it clearly appears upon the face of the record from which
             the discipline is predicated, that:




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                   (1) The procedure was so lacking in notice or
                   opportunity to be heard as to constitute a
                   deprivation of due process; or

                   (2) Based on the record created by the
                   jurisdiction that imposed the discipline, there
                   was such infirmity of proof establishing the
                   misconduct as to give rise to the clear
                   conviction that the court could not, consistent
                   with its duty, accept as final the conclusion on
                   that subject; or

                   (3) The imposition of the same discipline by
                   the court would result in grave injustice or be
                   offensive to the public policy of the
                   jurisdiction; or

                   (4) The misconduct established warrants
                   substantially different discipline in this state;
                   or

                   (5) The reason for the original transfer to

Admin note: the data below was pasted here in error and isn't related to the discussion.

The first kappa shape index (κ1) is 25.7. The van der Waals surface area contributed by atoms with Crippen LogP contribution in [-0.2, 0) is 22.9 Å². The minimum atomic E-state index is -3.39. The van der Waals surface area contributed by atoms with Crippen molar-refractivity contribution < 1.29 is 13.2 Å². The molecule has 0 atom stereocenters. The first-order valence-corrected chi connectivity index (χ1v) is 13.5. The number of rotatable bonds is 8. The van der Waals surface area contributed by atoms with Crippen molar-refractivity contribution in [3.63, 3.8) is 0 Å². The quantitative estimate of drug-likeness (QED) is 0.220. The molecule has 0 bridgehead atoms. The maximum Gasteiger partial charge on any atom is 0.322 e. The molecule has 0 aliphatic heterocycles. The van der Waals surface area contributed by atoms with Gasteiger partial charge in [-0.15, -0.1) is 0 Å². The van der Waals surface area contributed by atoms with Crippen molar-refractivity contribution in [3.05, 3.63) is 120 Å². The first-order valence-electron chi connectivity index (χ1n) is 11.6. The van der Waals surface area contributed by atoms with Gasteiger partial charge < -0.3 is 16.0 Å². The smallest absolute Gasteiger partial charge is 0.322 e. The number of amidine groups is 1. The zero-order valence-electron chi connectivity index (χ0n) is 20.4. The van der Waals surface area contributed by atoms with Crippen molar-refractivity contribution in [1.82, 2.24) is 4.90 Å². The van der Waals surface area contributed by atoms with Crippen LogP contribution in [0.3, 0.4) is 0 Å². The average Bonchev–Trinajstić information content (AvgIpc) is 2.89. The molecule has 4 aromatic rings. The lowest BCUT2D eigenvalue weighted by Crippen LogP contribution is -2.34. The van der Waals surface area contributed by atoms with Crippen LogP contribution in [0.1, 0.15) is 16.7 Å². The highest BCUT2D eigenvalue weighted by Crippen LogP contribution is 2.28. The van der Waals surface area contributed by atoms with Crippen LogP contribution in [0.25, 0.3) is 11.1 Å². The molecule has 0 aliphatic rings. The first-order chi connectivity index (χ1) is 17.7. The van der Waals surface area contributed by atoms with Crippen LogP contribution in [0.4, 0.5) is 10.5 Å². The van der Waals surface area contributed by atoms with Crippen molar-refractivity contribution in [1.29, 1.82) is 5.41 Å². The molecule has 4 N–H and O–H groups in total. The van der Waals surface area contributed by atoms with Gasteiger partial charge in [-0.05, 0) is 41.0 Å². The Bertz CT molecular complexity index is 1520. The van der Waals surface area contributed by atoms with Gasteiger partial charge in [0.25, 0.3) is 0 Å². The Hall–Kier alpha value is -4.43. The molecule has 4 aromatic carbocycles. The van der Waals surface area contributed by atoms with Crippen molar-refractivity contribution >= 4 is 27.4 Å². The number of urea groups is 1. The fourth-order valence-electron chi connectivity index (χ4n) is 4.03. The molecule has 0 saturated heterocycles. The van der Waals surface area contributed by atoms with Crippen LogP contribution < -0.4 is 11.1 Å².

disability inactive status no longer exists.

      In determining the appropriate measure of reciprocal discipline, we are not

required to impose the same sanction as that imposed by the state in which the

misconduct occurred. Nevertheless, only under extraordinary circumstances should

there be a significant variance from the sanction imposed by the other jurisdiction.

In re: Aulston, 05-1546 (La. 1/13/06), 918 So. 2d 461. See also In re Zdravkovich,

831 A.2d 964, 968-69 (D.C. 2003) (“there is merit in according deference, for its own

sake, to the actions of other jurisdictions with respect to the attorneys over whom we

share supervisory authority”).

      Applying the factors set forth in Supreme Court Rule XIX, § 21(D), we see no

reason to deviate from the sanction imposed by the Superior Court of North Carolina.

While we are sympathetic to respondent’s family issues and financial hardships, our

review of the record shows that the North Carolina tribunal considered all of these

factors in its determination. Accordingly, we will impose reciprocal discipline of a




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nine-month suspension from the practice of law pursuant to Supreme Court Rule XIX,

§ 21.



                                    DECREE

        Considering the motion for reciprocal discipline filed by the Office of

Disciplinary Counsel and the record filed herein, it is ordered that Bambi Faivre

Walters, Louisiana Bar Roll number 25289, be suspended from the practice of law for

a period of nine months.